In 1976, in the Buckley v. Valeo decision, the Supreme Court ruled that individuals can spend (but not contribute) unlimited political money, on the basis that it is an exercise of free speech. This has come to be known as the “money equals speech” doctrine. TV and radio ads that advocate for or against a candidate are still regulated by campaign finance laws, but if there is no clear-cut advocacy, the ads are not regulated.
Political advertisers quickly learned that they could avoid certain “magic words” such as “elect” or “defeat” and say pretty much whatever they like. Then, in 1979, a new loophole is discovered, whereby corporations, unions, and the wealthy can give unlimited sums of money to political party organizations, provided that the money is intended for “party-building” activities and not explicit advocacy for or against particular candidates (source).
Both the Democratic and Republican national committees quickly explored new ways of exploiting the new financial landscape. During the 1996 re-election campaign, President Clinton and his challenger Bob Dole found creative ways of interpreting the rules, and two years later, the Federal Election Commission had time to sort through the records and concluded that both campaigns had misused campaign money (source).
The McCain-Feingold campaign finance legislation attempted to limit “sham” issue ads that were aimed at defaming candidates. It was upheld by the Supreme Court, but shortly after, the Court reconsidered and found sham issue ads permissible as long as they steered clear of the magic words that would indicate advocacy for or against a candidate.
|What is amusement to them, injures and kills us (image source).|
Political Action Committees (PACs) sprung up to locate and solicit wealthy donors, and use their money to the optimal political advantage. Since 1978, the amount of PAC money spent in elections has increased by a factor of five.
As the tragedy is still fresh in the minds of most of us, there is little to be said of the infamous Citizens United decision, which ruled that combinations of private interests who aim to conspire against the public good have special privileges in terms of choosing who will hold political office. The unmitigated evil of that decision is proof of the Supreme Court’s state of corruption, and will likely be remembered in history as the omen that signals the imminent demise of the Republic. And, sadly, what will also be remembered is that the American people did not rise en masse to demand immediate redress, but instead, stood idly by, pretending not to see, as liberty was menaced and raped.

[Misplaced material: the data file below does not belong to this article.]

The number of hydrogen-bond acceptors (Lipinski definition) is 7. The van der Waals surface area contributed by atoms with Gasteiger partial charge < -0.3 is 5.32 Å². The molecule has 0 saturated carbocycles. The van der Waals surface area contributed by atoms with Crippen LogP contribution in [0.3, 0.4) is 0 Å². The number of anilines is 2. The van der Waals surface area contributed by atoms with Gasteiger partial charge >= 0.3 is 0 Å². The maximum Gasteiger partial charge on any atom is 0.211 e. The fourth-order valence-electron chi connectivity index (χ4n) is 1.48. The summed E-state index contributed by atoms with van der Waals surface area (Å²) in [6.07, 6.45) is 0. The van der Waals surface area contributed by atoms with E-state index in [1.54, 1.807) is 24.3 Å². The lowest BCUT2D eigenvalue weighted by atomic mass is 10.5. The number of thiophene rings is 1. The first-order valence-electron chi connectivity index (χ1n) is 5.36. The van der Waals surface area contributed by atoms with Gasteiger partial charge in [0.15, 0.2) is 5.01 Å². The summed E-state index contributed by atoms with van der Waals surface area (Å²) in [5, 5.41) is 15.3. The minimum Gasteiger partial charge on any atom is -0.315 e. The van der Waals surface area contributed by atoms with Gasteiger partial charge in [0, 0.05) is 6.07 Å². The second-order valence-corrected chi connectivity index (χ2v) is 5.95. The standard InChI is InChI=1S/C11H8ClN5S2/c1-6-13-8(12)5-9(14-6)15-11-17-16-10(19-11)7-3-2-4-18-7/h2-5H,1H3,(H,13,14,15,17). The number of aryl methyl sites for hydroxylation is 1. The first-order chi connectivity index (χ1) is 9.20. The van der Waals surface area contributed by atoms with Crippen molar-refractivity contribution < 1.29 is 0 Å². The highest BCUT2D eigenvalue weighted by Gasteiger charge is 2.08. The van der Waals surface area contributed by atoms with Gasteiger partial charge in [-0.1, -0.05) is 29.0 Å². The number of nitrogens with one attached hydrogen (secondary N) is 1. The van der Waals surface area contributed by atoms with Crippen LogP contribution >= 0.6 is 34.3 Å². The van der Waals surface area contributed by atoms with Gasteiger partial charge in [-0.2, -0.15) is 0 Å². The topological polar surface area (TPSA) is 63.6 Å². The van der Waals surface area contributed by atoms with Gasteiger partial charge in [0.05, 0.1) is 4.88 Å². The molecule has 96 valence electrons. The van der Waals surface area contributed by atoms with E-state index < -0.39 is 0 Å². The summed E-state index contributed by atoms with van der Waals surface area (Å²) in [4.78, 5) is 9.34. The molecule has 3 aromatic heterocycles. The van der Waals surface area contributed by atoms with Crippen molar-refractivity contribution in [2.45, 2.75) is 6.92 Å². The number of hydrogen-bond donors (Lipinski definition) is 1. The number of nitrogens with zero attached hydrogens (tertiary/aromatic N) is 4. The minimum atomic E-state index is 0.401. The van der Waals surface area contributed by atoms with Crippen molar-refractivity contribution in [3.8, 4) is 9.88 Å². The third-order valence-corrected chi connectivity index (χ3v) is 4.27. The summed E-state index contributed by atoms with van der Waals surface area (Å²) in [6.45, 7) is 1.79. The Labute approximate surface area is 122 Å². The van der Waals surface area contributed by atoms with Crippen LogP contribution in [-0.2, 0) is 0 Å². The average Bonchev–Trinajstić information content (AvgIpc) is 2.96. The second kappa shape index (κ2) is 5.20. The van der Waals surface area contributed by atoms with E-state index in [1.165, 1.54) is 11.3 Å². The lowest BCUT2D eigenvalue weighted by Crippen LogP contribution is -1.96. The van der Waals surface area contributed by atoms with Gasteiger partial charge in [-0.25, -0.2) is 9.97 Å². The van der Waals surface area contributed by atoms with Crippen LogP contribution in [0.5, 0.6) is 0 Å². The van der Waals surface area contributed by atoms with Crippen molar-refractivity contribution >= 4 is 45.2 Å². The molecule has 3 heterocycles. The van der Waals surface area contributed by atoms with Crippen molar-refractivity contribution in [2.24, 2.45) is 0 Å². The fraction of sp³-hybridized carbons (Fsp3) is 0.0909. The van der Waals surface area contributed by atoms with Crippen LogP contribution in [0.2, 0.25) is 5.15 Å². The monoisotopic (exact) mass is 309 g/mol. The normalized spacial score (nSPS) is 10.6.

If money equals speech, the logical implication is that more money equals more speech. If the wisdom of the Supreme Court is to be faulted, one must admit that the First Amendment provides very limited guidance, stating only that, “Congress shall make no law ... abridging the freedom of speech.” However, campaign finance reform is not a freedom of speech issue. Instead, it is a matter of equal protection under the law. In the Fourteenth Amendment, it is stated that “No State shall make or enforce any law which shall abridge the privileges or immunities of citizens of the United States; nor shall any State deprive any person of life, liberty, or property, without due process of law; nor deny to any person within its jurisdiction the equal protection of the laws.”